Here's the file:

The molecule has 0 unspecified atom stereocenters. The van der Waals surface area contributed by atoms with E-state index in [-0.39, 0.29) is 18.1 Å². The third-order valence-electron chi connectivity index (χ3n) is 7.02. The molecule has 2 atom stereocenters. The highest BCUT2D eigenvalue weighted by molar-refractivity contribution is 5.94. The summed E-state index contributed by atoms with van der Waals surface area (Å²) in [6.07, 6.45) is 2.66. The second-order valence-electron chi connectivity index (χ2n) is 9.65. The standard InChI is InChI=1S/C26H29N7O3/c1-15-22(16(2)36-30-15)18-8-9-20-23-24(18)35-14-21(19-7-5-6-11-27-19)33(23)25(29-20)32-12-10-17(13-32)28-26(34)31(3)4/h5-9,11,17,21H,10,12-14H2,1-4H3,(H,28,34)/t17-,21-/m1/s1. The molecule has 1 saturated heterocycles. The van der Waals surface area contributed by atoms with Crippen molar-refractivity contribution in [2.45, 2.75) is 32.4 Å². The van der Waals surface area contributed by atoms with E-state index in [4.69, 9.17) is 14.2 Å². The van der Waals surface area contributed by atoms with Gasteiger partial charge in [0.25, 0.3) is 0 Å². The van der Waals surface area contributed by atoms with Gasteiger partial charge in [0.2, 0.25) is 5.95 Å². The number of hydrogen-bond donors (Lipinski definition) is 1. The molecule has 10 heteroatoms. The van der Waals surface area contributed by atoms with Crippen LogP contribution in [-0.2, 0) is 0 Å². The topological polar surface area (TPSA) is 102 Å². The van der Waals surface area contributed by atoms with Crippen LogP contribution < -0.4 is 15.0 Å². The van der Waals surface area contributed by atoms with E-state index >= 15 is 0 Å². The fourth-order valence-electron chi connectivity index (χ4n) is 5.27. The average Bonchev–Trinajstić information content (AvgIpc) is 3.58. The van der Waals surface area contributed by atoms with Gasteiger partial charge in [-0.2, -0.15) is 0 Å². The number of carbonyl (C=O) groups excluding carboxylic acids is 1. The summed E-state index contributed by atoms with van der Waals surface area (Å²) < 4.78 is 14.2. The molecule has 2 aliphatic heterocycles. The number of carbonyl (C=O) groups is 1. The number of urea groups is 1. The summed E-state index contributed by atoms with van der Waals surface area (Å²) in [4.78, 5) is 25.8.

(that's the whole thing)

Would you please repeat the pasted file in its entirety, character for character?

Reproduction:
The molecule has 0 unspecified atom stereocenters. The van der Waals surface area contributed by atoms with E-state index in [-0.39, 0.29) is 18.1 Å². The third-order valence-electron chi connectivity index (χ3n) is 7.02. The molecule has 2 atom stereocenters. The highest BCUT2D eigenvalue weighted by molar-refractivity contribution is 5.94. The summed E-state index contributed by atoms with van der Waals surface area (Å²) in [6.07, 6.45) is 2.66. The second-order valence-electron chi connectivity index (χ2n) is 9.65. The standard InChI is InChI=1S/C26H29N7O3/c1-15-22(16(2)36-30-15)18-8-9-20-23-24(18)35-14-21(19-7-5-6-11-27-19)33(23)25(29-20)32-12-10-17(13-32)28-26(34)31(3)4/h5-9,11,17,21H,10,12-14H2,1-4H3,(H,28,34)/t17-,21-/m1/s1. The molecule has 1 saturated heterocycles. The van der Waals surface area contributed by atoms with Crippen molar-refractivity contribution in [2.45, 2.75) is 32.4 Å². The van der Waals surface area contributed by atoms with E-state index in [4.69, 9.17) is 14.2 Å². The van der Waals surface area contributed by atoms with Gasteiger partial charge in [0.25, 0.3) is 0 Å². The van der Waals surface area contributed by atoms with Gasteiger partial charge in [0.2, 0.25) is 5.95 Å². The number of hydrogen-bond donors (Lipinski definition) is 1. The molecule has 10 heteroatoms. The van der Waals surface area contributed by atoms with Crippen LogP contribution in [-0.2, 0) is 0 Å². The topological polar surface area (TPSA) is 102 Å². The van der Waals surface area contributed by atoms with Crippen LogP contribution < -0.4 is 15.0 Å². The van der Waals surface area contributed by atoms with E-state index >= 15 is 0 Å². The fourth-order valence-electron chi connectivity index (χ4n) is 5.27. The average Bonchev–Trinajstić information content (AvgIpc) is 3.58. The van der Waals surface area contributed by atoms with Gasteiger partial charge in [-0.2, -0.15) is 0 Å². The number of carbonyl (C=O) groups excluding carboxylic acids is 1. The summed E-state index contributed by atoms with van der Waals surface area (Å²) < 4.78 is 14.2. The molecule has 2 aliphatic heterocycles. The number of carbonyl (C=O) groups is 1. The number of urea groups is 1. The summed E-state index contributed by atoms with van der Waals surface area (Å²) in [4.78, 5) is 25.8.